Too often people, especially technical people of a certain profession, forget that the creation and addition to the computer of software is a change to the first machine. Too often people confuse this “use” as the more mundane “merely use” the pre-exisiting machine, not giving credit to the change that takes place, that must take place to add – and not merely discover existing – capability.

    There is far too much gloss on words like “computer” and “use” in patent law conversations, and this gloss is not helpful.

    We have moved the discussion of patent eligibility surreptitiously to include – and ignore – the very activity of creating and inventing by lumping into the notion of “use” of some existing product, the ability to change the machine easily (by way of software), forgetting that the nature of a software change is still a change to the machine.

    Building into the base machine the ability to be changed should not be confused from a reality aspect and a patent law aspect that change indeed still occurs when the capability of the machine is in fact augmented when new components are added, be those components of a nature of hardware or of software.

    Perhaps a better way, a way with clarity, is to consider this patent concept of inherency as a gauge of present capability and not as a view of what could be done if some additional component was added, or some additional creative “use” results in new present capabilities.

    Instead of your statement of “I want to use a computer to do this” (which intimates that the computer could already do that, with no changes to the computer), say to yourself: “I want to change the computer so that I make it capable of doing this.” By this nuanced change in statement, it becomes clear that the proper patent law aspect of the word “use” does not conflate the inventive and creative “use” with the mere “use” of a changed machine.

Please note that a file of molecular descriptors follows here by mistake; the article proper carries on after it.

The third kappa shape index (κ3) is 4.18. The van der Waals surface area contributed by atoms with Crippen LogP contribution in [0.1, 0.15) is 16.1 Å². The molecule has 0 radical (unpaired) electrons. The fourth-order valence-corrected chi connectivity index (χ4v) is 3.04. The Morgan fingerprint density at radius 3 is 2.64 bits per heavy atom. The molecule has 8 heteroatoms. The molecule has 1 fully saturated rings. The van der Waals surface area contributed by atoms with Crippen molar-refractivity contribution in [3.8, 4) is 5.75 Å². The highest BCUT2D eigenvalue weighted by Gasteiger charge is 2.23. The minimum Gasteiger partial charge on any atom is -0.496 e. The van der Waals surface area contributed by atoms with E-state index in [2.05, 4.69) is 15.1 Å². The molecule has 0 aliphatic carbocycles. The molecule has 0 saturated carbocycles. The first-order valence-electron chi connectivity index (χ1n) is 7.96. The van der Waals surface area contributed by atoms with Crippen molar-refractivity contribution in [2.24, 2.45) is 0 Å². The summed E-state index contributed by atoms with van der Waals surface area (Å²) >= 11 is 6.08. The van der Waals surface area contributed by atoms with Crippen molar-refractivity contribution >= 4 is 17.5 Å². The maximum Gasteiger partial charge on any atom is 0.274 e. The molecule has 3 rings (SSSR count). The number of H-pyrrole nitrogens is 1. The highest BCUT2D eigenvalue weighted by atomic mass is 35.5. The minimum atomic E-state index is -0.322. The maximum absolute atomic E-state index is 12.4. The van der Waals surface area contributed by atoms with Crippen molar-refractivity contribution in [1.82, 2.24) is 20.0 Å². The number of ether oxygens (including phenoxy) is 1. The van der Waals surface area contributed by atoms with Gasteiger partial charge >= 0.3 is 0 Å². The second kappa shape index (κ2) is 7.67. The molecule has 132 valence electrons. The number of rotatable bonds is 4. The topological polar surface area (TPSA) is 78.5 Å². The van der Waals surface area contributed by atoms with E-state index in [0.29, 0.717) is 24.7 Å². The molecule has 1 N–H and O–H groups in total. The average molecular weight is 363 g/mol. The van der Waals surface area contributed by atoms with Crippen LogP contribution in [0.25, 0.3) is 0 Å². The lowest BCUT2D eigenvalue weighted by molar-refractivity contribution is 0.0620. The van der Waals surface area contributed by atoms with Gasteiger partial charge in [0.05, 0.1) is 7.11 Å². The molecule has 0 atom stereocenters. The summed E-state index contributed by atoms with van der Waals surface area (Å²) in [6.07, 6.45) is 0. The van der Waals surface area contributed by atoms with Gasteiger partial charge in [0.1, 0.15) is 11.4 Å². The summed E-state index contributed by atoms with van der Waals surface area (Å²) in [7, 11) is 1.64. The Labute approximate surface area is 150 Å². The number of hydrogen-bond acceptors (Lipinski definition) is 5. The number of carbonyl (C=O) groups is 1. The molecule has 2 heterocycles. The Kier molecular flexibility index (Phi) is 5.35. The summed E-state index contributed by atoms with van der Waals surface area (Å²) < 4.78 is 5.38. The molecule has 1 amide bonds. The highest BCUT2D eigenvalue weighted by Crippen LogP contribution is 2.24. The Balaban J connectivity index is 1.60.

This is the clarity that is absent. The word “computer” and the word “use” are being too broadly “used” and the recognition of invention and changed capability that simply is not already inherently present in a machine is being lost. That recognition is an appreciation that the base machine does not inherently have the capabilities present, and that some change is necessary to have the capabilities that are then merely used.

  4. Anon June 14, 2015 7:46 am

    …and to your comment of “The patent did not have any concrete computer code,” you should be aware that such is not – and never has been a requirement for a patent application.

    A patent is not and engineering document. It is a legal document. The difference in context is critical.